A Long Way to Go: Conversations about Race by African American Faculty and Graduate Students

By Darrell Cleveland | Go to book overview

FOREWORD

Lee Jones

As I reflect on the espoused mission and goals of the academy, I am reminded of the countless people—seen and unseen, heard and unheard—who have impacted my life. I often tell my students of various races and backgrounds, “Be careful in selecting your careers because there will be times when you will question your sanity about why you selected that particular profession.”

I also tell them, “You should never work in an environment if you do not feel good about getting out of bed and coming to work.” I have held to this credo for nearly twenty years; but one of the things I did not understand when I decided to live by this creed was that the academy can be a plethora of contradictions. On the one hand, it takes the stance that it is one of the most liberal and democratic of organizational enterprises. On the other hand, it rarely accepts the challenge of looking at its practices and seeing the constant injustices it inflicts upon African American and other underrepresented groups.

The high-profile public debate surrounding our mentor, scholar, and statesman Cornel West gives cause to reflect on how far we have actually not come in the academy. Whether one agrees with his ideology or not, the mere fact that Harvard University challenged him not only to examine how he spends his time but also to conform to the status quo is mind-boggling and extremely discouraging. Such a situation makes it very difficult to encourage aspiring African American graduate students to choose higher education as a profession. It's discouraging because Cornel West represents the true essence of a scholar. What he postulates is sound; his work truly presents opportunities for critical dialogue among scholars in the

Notes for this page

Add a new note
If you are trying to select text to create highlights or citations, remember that you must now click or tap on the first word, and then click or tap on the last word.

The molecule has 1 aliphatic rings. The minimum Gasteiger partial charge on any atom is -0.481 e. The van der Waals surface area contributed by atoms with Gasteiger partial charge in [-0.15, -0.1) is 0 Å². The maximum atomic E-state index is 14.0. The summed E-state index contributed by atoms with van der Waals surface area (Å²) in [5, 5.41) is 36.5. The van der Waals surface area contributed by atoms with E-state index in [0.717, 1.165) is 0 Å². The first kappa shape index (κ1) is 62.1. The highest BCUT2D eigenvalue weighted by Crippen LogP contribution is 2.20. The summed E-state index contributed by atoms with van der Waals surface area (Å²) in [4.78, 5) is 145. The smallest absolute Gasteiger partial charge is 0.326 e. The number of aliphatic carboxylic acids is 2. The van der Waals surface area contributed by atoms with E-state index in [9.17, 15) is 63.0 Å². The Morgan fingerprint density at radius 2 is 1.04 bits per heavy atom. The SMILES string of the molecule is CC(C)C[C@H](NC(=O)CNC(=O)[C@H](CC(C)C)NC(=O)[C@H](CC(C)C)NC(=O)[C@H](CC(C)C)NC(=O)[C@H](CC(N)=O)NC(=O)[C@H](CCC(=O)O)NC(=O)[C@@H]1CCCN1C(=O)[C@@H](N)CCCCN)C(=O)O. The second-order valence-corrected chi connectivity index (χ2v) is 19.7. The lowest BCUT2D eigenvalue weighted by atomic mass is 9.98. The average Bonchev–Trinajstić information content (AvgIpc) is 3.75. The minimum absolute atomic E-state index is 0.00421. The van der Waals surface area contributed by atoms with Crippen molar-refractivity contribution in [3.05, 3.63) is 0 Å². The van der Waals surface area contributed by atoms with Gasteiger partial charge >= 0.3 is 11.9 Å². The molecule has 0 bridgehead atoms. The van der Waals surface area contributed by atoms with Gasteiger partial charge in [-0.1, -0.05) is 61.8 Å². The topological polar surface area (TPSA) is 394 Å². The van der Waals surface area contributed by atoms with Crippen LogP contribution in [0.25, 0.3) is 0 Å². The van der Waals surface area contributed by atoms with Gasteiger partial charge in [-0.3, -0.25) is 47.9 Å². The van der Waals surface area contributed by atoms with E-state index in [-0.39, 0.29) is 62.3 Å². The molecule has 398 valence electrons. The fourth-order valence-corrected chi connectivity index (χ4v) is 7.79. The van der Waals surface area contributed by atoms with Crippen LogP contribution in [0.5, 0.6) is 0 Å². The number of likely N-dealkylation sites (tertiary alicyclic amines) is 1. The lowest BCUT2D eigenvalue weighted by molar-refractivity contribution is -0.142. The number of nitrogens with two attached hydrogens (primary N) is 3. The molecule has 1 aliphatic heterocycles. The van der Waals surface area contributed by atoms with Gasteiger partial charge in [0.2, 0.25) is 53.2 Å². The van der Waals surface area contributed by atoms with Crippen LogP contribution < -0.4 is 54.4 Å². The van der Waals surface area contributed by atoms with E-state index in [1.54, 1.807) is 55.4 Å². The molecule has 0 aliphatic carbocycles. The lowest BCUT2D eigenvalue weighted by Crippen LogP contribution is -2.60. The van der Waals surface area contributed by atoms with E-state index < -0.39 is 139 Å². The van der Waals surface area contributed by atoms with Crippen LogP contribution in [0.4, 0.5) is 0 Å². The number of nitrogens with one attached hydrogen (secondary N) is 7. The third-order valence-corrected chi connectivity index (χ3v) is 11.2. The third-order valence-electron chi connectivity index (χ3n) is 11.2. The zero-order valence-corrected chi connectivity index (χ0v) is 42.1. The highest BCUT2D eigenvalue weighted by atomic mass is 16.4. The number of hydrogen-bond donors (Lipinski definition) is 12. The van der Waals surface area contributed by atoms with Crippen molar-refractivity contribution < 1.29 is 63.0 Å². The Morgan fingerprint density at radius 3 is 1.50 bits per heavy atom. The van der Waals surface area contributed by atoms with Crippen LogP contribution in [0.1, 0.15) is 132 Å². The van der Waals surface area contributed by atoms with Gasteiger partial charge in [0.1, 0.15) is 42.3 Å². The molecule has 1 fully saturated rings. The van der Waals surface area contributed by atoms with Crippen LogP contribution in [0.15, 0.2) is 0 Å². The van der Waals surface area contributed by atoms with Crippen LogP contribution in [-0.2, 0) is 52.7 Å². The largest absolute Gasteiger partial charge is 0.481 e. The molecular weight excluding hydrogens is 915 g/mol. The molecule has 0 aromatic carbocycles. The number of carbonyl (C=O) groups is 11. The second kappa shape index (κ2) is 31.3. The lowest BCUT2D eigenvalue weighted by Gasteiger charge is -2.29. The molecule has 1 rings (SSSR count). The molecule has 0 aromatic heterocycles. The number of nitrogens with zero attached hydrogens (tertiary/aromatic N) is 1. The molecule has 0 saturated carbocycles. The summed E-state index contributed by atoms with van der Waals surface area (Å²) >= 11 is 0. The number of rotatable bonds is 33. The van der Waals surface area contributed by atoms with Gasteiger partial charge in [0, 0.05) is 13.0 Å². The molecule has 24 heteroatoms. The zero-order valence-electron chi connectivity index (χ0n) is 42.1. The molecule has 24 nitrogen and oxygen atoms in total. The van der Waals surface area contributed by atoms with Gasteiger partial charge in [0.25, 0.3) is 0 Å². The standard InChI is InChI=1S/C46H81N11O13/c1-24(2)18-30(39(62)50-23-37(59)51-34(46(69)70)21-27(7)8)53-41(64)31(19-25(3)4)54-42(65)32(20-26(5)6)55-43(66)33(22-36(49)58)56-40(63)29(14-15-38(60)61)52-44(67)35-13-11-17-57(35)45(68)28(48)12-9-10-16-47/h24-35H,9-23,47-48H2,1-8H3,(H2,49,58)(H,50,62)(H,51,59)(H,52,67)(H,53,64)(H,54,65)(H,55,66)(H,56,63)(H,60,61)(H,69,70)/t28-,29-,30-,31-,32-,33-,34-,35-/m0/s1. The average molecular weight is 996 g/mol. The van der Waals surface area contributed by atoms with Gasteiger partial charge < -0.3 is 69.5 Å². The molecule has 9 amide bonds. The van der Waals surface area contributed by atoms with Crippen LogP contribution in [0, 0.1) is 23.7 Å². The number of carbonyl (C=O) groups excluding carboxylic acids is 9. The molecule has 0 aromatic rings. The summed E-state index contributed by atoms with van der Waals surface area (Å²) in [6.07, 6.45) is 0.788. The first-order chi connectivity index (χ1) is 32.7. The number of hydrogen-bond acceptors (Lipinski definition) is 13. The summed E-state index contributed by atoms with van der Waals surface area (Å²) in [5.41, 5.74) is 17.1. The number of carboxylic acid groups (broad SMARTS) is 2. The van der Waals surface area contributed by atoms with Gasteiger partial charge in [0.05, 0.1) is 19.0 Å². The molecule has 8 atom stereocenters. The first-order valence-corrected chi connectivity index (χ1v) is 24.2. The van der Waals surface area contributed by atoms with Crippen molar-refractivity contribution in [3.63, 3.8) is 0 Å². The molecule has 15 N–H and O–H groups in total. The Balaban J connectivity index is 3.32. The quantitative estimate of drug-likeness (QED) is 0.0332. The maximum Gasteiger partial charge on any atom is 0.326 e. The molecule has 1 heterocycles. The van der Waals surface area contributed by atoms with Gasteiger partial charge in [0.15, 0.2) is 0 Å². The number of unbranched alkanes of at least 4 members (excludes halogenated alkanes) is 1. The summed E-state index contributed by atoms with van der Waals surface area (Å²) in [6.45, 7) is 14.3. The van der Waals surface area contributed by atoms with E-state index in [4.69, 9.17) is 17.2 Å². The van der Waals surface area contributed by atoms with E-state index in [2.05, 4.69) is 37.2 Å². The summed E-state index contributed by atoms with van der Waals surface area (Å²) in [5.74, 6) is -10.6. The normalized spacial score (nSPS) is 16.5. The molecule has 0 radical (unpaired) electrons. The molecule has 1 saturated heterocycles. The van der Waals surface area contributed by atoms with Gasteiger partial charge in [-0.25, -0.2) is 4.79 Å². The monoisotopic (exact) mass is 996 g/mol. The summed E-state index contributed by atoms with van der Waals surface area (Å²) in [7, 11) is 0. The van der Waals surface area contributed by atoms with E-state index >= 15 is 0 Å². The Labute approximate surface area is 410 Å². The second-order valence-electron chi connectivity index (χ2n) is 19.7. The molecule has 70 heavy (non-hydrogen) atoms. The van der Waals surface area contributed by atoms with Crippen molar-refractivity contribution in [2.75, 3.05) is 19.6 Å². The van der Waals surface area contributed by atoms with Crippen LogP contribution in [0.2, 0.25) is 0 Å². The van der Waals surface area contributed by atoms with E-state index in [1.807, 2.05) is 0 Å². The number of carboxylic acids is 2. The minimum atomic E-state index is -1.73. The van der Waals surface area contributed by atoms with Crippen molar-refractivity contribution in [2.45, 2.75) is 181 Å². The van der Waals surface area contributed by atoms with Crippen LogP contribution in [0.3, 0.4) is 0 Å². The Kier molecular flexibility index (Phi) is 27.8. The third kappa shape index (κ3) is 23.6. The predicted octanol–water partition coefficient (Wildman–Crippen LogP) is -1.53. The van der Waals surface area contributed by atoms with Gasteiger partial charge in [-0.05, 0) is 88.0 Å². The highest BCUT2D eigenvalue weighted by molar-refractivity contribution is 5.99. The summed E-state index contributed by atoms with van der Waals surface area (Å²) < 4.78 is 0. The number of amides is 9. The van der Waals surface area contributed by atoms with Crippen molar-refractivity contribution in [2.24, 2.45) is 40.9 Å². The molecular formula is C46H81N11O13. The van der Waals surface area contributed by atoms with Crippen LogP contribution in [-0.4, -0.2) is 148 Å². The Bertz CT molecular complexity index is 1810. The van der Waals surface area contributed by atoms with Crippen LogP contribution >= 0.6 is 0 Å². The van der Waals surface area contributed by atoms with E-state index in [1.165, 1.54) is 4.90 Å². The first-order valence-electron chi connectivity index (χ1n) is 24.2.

One moment ...
Default project is now your active project.
Project items
Notes
Cite this page

Cited page

Style
Citations are available only to our active members.
Buy instant access to cite pages or passages in MLA 8, MLA 7, APA and Chicago citation styles.

(Einhorn, 1992, p. 25)

(Einhorn 25)

(Einhorn 25)

1. Lois J. Einhorn, Abraham Lincoln, the Orator: Penetrating the Lincoln Legend (Westport, CT: Greenwood Press, 1992), 25, http://www.questia.com/read/27419298.

Note: primary sources have slightly different requirements for citation. Please see these guidelines for more information.

Cited page

Bookmark this page
A Long Way to Go: Conversations about Race by African American Faculty and Graduate Students
Table of contents

Table of contents

Settings

Settings

Typeface
Text size Smaller Larger Reset View mode
Search within

Search within this book

Look up

Look up a word

  • Dictionary
  • Thesaurus
Please submit a word or phrase above.
Print this page

Print this page

Why can't I print more than one page at a time?

Help
Full screen
Items saved from this book
  • Bookmarks
  • Highlights & Notes
  • Citations
/ 275

matching results for page

    Questia reader help

    How to highlight and cite specific passages

    1. Click or tap the first word you want to select.
    2. Click or tap the last word you want to select, and you’ll see everything in between get selected.
    3. You’ll then get a menu of options like creating a highlight or a citation from that passage of text.

    OK, got it!

    Cited passage

    Style
    Citations are available only to our active members.
    Buy instant access to cite pages or passages in MLA 8, MLA 7, APA and Chicago citation styles.

    "Portraying himself as an honest, ordinary person helped Lincoln identify with his audiences." (Einhorn, 1992, p. 25).

    "Portraying himself as an honest, ordinary person helped Lincoln identify with his audiences." (Einhorn 25)

    "Portraying himself as an honest, ordinary person helped Lincoln identify with his audiences." (Einhorn 25)

    "Portraying himself as an honest, ordinary person helped Lincoln identify with his audiences."1

    1. Lois J. Einhorn, Abraham Lincoln, the Orator: Penetrating the Lincoln Legend (Westport, CT: Greenwood Press, 1992), 25, http://www.questia.com/read/27419298.

    Cited passage

    Thanks for trying Questia!

    Please continue trying out our research tools, but please note, full functionality is available only to our active members.

    Your work will be lost once you leave this Web page.

    Buy instant access to save your work.

    Already a member? Log in now.

    Search by... Author
    Show... All Results Primary Sources Peer-reviewed

    Oops!

    An unknown error has occurred. Please click the button below to reload the page. If the problem persists, please try again in a little while.